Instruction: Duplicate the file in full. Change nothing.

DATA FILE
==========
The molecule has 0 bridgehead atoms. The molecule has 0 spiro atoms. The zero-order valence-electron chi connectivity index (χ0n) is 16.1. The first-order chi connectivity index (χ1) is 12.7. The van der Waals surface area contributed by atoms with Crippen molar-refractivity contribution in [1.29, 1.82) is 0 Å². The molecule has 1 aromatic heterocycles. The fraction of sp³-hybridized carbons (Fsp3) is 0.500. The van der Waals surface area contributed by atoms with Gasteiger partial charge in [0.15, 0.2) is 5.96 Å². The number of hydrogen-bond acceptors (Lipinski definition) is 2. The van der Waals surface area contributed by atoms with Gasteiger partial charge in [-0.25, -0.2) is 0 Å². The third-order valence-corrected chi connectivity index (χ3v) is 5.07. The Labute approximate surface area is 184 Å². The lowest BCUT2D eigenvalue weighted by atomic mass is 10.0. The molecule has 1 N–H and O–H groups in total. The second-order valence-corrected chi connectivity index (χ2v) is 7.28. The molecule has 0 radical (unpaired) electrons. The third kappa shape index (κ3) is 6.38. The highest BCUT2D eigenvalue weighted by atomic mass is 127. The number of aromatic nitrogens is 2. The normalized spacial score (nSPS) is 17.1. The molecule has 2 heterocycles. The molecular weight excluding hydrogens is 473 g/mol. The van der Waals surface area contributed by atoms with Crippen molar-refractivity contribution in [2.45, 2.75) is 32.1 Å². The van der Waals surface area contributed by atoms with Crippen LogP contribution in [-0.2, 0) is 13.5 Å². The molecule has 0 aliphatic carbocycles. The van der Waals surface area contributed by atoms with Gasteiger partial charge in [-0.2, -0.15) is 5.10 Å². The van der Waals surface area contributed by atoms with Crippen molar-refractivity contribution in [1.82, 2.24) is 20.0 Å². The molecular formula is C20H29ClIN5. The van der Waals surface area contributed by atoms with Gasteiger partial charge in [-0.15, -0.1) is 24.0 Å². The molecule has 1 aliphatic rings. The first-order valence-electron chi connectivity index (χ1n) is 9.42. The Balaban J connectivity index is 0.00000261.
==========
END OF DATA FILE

The molecule has 0 bridgehead atoms. The molecule has 0 spiro atoms. The zero-order valence-electron chi connectivity index (χ0n) is 16.1. The first-order chi connectivity index (χ1) is 12.7. The van der Waals surface area contributed by atoms with Crippen molar-refractivity contribution in [1.29, 1.82) is 0 Å². The molecule has 1 aromatic heterocycles. The fraction of sp³-hybridized carbons (Fsp3) is 0.500. The van der Waals surface area contributed by atoms with Gasteiger partial charge in [0.15, 0.2) is 5.96 Å². The number of hydrogen-bond acceptors (Lipinski definition) is 2. The van der Waals surface area contributed by atoms with Gasteiger partial charge in [-0.25, -0.2) is 0 Å². The third-order valence-corrected chi connectivity index (χ3v) is 5.07. The Labute approximate surface area is 184 Å². The lowest BCUT2D eigenvalue weighted by atomic mass is 10.0. The molecule has 1 N–H and O–H groups in total. The second-order valence-corrected chi connectivity index (χ2v) is 7.28. The molecule has 0 radical (unpaired) electrons. The third kappa shape index (κ3) is 6.38. The highest BCUT2D eigenvalue weighted by atomic mass is 127. The number of aromatic nitrogens is 2. The normalized spacial score (nSPS) is 17.1. The molecule has 2 heterocycles. The molecular weight excluding hydrogens is 473 g/mol. The van der Waals surface area contributed by atoms with Crippen molar-refractivity contribution in [2.45, 2.75) is 32.1 Å². The van der Waals surface area contributed by atoms with Crippen LogP contribution in [-0.2, 0) is 13.5 Å². The molecule has 0 aliphatic carbocycles. The van der Waals surface area contributed by atoms with Gasteiger partial charge in [-0.2, -0.15) is 5.10 Å². The van der Waals surface area contributed by atoms with Crippen molar-refractivity contribution in [1.82, 2.24) is 20.0 Å². The molecular formula is C20H29ClIN5. The van der Waals surface area contributed by atoms with Gasteiger partial charge in [-0.15, -0.1) is 24.0 Å². The molecule has 1 aliphatic rings. The first-order valence-electron chi connectivity index (χ1n) is 9.42. The Balaban J connectivity index is 0.00000261.